Factors associated with childhood cancer survivors’ knowledge about their diagnosis, treatment, and risk for late effects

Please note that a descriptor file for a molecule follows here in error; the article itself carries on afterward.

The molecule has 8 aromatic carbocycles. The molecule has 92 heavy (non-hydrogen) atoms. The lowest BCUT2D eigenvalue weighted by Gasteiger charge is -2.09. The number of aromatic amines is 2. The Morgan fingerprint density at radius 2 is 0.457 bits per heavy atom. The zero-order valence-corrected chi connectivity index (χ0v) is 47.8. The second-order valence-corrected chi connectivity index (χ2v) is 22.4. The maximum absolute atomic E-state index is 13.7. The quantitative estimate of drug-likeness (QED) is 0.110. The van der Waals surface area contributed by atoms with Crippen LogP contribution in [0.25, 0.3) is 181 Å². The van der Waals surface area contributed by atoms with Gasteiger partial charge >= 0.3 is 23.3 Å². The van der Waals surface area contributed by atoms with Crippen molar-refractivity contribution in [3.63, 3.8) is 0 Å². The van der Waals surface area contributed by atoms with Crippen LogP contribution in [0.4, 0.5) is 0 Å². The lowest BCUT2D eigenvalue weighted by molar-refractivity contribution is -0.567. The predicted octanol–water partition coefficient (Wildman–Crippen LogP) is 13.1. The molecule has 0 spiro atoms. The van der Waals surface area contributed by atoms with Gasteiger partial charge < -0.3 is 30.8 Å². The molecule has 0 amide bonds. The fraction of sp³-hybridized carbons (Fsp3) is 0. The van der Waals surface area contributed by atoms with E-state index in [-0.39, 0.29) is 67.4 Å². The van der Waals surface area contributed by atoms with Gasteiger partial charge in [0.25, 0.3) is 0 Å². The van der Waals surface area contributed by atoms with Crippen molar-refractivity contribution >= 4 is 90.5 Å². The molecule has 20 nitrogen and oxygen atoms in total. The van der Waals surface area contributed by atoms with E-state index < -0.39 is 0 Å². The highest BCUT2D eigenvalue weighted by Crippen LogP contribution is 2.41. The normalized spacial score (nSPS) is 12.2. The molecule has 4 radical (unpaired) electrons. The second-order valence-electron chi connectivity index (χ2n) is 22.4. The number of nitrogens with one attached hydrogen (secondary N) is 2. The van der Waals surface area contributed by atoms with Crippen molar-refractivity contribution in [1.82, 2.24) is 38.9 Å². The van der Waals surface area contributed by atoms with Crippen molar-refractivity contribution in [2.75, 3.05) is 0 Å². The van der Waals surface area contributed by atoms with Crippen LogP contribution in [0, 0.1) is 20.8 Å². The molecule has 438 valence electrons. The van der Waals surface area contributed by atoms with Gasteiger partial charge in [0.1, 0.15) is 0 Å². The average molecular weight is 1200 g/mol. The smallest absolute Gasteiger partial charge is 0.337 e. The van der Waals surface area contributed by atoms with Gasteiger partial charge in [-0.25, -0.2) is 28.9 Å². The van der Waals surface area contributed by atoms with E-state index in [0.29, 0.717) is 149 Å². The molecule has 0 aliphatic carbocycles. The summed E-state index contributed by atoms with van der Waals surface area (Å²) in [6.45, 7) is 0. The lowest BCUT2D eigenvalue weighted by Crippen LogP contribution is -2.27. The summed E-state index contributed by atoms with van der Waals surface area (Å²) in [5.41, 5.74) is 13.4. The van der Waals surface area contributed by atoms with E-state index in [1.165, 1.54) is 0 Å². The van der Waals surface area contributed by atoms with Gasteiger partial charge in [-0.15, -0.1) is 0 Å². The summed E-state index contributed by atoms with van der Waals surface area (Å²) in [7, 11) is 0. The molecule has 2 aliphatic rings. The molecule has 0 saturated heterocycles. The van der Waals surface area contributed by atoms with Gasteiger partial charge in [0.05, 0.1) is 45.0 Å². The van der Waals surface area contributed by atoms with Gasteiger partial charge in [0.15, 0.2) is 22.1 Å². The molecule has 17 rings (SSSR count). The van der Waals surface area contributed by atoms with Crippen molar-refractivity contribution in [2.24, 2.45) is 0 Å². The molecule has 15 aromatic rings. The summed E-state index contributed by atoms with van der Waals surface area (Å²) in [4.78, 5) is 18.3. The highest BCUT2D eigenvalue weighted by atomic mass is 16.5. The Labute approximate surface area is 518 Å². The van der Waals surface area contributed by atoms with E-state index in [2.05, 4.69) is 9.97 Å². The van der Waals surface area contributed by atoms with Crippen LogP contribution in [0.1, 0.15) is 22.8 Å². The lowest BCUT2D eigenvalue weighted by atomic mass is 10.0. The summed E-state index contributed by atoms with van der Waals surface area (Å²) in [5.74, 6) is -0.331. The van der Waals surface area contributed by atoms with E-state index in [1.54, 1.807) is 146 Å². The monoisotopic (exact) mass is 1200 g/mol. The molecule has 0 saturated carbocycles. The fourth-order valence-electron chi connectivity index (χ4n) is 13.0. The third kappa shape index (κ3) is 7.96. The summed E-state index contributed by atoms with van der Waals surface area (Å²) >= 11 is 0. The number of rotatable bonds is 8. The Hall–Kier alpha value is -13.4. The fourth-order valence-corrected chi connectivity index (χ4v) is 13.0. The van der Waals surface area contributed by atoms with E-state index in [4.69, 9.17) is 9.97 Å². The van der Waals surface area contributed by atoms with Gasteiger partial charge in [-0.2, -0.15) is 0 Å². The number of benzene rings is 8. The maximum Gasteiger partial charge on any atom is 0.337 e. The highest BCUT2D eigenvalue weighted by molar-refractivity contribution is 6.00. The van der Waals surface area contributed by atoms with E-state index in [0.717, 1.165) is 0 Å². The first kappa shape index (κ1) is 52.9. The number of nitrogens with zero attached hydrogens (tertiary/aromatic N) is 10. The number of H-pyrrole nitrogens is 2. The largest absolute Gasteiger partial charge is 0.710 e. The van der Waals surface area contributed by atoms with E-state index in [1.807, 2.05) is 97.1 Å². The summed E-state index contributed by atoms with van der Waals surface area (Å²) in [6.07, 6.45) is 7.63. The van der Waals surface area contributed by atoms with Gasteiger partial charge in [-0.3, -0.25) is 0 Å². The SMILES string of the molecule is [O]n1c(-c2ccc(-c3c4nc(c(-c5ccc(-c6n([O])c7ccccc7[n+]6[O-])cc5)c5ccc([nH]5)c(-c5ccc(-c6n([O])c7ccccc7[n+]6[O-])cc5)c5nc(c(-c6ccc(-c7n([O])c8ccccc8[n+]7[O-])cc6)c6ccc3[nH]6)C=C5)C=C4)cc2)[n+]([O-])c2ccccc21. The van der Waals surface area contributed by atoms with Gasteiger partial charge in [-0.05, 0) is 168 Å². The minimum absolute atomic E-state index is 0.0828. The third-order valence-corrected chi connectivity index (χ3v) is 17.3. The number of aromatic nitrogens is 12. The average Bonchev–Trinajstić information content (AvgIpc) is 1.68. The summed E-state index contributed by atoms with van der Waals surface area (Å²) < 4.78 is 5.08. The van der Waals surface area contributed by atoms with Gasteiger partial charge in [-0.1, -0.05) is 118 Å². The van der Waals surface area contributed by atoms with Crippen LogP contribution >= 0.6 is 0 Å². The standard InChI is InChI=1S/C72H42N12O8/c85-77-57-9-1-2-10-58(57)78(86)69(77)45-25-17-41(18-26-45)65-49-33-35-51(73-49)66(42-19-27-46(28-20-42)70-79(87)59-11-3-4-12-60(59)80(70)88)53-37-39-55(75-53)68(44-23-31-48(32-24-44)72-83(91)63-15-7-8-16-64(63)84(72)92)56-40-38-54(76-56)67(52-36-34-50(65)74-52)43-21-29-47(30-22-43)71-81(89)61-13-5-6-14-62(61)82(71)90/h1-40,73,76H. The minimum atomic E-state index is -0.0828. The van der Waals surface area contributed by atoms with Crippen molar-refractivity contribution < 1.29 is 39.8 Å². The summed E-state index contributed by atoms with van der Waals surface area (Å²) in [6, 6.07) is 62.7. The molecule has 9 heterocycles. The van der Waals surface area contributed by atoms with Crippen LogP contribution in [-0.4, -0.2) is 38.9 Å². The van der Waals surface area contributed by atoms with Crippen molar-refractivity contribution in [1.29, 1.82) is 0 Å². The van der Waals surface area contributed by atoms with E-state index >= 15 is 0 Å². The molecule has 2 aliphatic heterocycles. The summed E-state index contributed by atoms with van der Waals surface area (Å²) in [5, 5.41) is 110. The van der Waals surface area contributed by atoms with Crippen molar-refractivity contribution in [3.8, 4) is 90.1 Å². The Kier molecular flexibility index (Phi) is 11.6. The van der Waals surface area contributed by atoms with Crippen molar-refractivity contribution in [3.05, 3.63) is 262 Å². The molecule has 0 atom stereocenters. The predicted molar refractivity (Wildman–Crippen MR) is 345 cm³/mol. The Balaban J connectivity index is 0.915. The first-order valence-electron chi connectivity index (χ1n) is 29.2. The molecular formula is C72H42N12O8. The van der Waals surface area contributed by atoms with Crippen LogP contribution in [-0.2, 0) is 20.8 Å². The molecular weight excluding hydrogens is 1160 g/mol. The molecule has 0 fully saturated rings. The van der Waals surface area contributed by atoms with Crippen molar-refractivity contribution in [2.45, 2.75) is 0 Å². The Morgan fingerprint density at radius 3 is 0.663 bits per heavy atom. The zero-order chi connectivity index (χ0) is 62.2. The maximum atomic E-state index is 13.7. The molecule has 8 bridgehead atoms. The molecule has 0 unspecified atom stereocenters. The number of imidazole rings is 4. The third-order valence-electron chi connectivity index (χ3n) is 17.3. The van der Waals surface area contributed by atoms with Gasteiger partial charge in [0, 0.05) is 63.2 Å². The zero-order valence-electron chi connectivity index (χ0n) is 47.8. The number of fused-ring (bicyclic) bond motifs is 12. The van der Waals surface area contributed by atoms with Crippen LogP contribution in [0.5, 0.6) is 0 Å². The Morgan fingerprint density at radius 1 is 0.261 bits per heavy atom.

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BACKGROUND: While most children with cancer survive their initial disease, cancer therapy places them at risk for late effects (LE). Knowledge of their diagnosis, treatment, and LE risk may motivate survivors to attend long-term follow-up care. The aims of this study were to examine knowledge of cancer history and future risks, and to identify factors associated with such knowledge, in a cohort of childhood cancer survivors. METHODS: Survivors (i.e., patients finished cancer treatment, regardless of time since completion) aged 15 to 26 years from three Canadian cancer centers were invited to complete a questionnaire that assessed knowledge of cancer history and potential LE of treatments, including five specific LE known to have considerable long-term health impact. Clinical data were extracted from hospital records and used to validate participants' answers. RESULTS: Of 250 participants, 16 (6%) were unable to name their cancer, 79 (32%) had partial or no knowledge of their therapy, and 83 (33%) were unaware of at least some of their risks for LE. Decreasing age (OR for increase in age = 1.2 (1.1-1.4)), having had a renal tumor compared to leukemia (OR = 0.3 (0.1-0.9)), and lacking knowledge about treatment (OR = 0.4 (0.2-0.9)) were associated with lack of knowledge of LE. Of the five, the most and least familiar LE was LE associated with impaired pulmonary function and risk of second malignancy, respectively. CONCLUSION: This study highlights knowledge deficits in survivors, specifically regarding their risk for LE. IMPLICATIONS FOR CANCER SURVIVORS: Findings can be utilized to target survivors at risk for knowledge deficits.
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